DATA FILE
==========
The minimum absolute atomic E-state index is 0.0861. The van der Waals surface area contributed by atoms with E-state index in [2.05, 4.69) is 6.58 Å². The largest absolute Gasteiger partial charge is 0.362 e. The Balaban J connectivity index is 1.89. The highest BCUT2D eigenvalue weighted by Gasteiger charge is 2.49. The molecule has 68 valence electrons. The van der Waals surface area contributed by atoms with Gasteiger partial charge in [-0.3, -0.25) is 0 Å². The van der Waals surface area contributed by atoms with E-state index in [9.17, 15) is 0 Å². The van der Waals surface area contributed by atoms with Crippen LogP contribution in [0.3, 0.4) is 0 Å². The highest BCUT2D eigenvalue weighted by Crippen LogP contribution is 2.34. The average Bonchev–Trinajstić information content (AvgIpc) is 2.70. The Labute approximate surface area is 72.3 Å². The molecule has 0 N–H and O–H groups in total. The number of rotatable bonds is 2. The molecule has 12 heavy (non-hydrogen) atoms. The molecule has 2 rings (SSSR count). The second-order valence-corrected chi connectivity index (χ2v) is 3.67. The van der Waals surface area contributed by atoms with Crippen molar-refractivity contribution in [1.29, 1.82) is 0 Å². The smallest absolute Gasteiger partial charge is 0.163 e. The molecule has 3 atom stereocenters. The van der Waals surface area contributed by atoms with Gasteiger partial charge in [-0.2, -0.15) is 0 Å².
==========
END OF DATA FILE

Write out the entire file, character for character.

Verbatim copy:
The minimum absolute atomic E-state index is 0.0861. The van der Waals surface area contributed by atoms with E-state index in [2.05, 4.69) is 6.58 Å². The largest absolute Gasteiger partial charge is 0.362 e. The Balaban J connectivity index is 1.89. The highest BCUT2D eigenvalue weighted by Gasteiger charge is 2.49. The molecule has 68 valence electrons. The van der Waals surface area contributed by atoms with Gasteiger partial charge in [-0.3, -0.25) is 0 Å². The van der Waals surface area contributed by atoms with E-state index in [9.17, 15) is 0 Å². The van der Waals surface area contributed by atoms with Crippen LogP contribution in [0.3, 0.4) is 0 Å². The highest BCUT2D eigenvalue weighted by Crippen LogP contribution is 2.34. The average Bonchev–Trinajstić information content (AvgIpc) is 2.70. The Labute approximate surface area is 72.3 Å². The molecule has 0 N–H and O–H groups in total. The number of rotatable bonds is 2. The molecule has 12 heavy (non-hydrogen) atoms. The molecule has 2 rings (SSSR count). The second-order valence-corrected chi connectivity index (χ2v) is 3.67. The van der Waals surface area contributed by atoms with Crippen molar-refractivity contribution in [1.29, 1.82) is 0 Å². The smallest absolute Gasteiger partial charge is 0.163 e. The molecule has 3 atom stereocenters. The van der Waals surface area contributed by atoms with Gasteiger partial charge in [-0.2, -0.15) is 0 Å².